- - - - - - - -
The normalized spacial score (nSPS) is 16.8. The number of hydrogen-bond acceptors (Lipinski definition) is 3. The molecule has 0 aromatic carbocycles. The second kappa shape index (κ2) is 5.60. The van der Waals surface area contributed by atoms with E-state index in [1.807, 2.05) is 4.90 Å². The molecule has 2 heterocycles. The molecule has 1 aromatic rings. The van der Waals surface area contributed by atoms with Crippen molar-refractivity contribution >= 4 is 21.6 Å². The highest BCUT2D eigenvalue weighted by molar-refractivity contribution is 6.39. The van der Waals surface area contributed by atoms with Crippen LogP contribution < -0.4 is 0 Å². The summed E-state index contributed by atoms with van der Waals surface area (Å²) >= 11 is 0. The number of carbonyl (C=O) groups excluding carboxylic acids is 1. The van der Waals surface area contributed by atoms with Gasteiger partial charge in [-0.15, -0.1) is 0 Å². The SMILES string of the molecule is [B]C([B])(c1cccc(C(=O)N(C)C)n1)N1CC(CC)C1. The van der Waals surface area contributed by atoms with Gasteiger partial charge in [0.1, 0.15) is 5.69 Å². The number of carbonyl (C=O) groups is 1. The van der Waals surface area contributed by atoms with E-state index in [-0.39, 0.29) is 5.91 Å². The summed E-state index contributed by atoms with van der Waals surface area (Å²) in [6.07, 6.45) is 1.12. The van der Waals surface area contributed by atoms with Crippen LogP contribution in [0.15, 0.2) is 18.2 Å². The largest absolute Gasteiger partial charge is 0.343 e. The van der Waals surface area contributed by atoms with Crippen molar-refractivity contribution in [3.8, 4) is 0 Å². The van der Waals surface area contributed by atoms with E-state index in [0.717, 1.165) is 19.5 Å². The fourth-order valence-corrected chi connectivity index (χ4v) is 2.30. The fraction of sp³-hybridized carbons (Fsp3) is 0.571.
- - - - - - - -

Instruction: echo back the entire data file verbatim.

The normalized spacial score (nSPS) is 16.8. The number of hydrogen-bond acceptors (Lipinski definition) is 3. The molecule has 0 aromatic carbocycles. The second kappa shape index (κ2) is 5.60. The van der Waals surface area contributed by atoms with E-state index in [1.807, 2.05) is 4.90 Å². The molecule has 2 heterocycles. The molecule has 1 aromatic rings. The van der Waals surface area contributed by atoms with Crippen molar-refractivity contribution >= 4 is 21.6 Å². The highest BCUT2D eigenvalue weighted by molar-refractivity contribution is 6.39. The van der Waals surface area contributed by atoms with Crippen LogP contribution < -0.4 is 0 Å². The summed E-state index contributed by atoms with van der Waals surface area (Å²) >= 11 is 0. The number of carbonyl (C=O) groups excluding carboxylic acids is 1. The van der Waals surface area contributed by atoms with Gasteiger partial charge in [-0.15, -0.1) is 0 Å². The SMILES string of the molecule is [B]C([B])(c1cccc(C(=O)N(C)C)n1)N1CC(CC)C1. The van der Waals surface area contributed by atoms with Gasteiger partial charge in [0.1, 0.15) is 5.69 Å². The number of carbonyl (C=O) groups is 1. The van der Waals surface area contributed by atoms with E-state index in [-0.39, 0.29) is 5.91 Å². The summed E-state index contributed by atoms with van der Waals surface area (Å²) in [6.07, 6.45) is 1.12. The van der Waals surface area contributed by atoms with Crippen LogP contribution in [0.15, 0.2) is 18.2 Å². The largest absolute Gasteiger partial charge is 0.343 e. The van der Waals surface area contributed by atoms with Crippen molar-refractivity contribution in [3.8, 4) is 0 Å². The van der Waals surface area contributed by atoms with E-state index in [0.717, 1.165) is 19.5 Å². The fourth-order valence-corrected chi connectivity index (χ4v) is 2.30. The fraction of sp³-hybridized carbons (Fsp3) is 0.571.